O'Dell v. Abbott et al

Filing 35

ORDER, the First Amended Complaint 30 is dismissed for failure to state a claim; Plaintiff has 30 days to file a second amended complaint in compliance with this Order on this Court's approved form complaint; if Plaintiff fails to comply with this order, the Clerk must, without further notice, enter a judgment of dismissal of this action with prejudice that states that the dismissal may count as a "strike" under 28 U.S.C. § 1915(g); Plaintiff's motion for status 31 is granted to the extent set forth in this order. Signed by Senior Judge Robert C Broomfield on 4/24/12. (Attachments: # 1 Complaint Form) (REW)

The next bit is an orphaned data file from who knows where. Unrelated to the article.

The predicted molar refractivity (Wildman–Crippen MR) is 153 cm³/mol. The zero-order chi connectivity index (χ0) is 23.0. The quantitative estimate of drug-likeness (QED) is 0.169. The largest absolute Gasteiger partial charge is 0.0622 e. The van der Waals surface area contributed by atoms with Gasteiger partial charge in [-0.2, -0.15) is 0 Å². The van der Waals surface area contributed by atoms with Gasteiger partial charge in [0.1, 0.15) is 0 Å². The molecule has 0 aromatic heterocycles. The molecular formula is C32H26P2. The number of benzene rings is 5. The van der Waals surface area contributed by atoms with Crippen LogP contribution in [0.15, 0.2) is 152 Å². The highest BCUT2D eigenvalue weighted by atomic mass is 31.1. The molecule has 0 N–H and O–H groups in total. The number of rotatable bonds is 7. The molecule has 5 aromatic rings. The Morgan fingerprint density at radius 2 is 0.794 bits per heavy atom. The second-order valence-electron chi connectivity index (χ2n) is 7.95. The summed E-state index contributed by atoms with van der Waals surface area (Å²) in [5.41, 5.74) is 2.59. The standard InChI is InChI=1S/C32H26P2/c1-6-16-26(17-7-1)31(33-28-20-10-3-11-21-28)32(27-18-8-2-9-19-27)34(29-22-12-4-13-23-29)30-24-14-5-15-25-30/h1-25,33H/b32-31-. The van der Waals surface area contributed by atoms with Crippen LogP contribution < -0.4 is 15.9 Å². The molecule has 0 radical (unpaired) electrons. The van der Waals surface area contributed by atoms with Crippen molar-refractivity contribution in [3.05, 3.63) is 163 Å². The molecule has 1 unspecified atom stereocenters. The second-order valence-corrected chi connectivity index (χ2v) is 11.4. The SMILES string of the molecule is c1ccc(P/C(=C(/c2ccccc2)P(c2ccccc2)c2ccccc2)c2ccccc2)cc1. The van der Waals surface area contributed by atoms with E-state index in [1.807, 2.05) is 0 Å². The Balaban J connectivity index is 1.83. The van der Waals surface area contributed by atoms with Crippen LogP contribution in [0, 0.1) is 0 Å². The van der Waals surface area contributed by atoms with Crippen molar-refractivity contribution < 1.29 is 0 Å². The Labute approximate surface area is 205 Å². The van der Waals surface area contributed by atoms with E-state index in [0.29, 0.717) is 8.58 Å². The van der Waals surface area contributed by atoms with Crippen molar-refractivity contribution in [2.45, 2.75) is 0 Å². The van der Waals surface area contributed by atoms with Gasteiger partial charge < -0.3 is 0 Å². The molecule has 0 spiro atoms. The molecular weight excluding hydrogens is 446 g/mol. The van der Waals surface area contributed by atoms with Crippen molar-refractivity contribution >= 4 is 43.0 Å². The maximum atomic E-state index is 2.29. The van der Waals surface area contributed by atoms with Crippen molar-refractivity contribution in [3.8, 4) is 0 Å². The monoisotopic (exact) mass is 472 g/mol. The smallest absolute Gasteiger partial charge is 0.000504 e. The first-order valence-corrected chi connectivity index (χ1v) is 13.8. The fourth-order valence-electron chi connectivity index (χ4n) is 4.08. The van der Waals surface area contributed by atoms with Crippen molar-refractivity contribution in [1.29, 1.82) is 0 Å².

Download PDF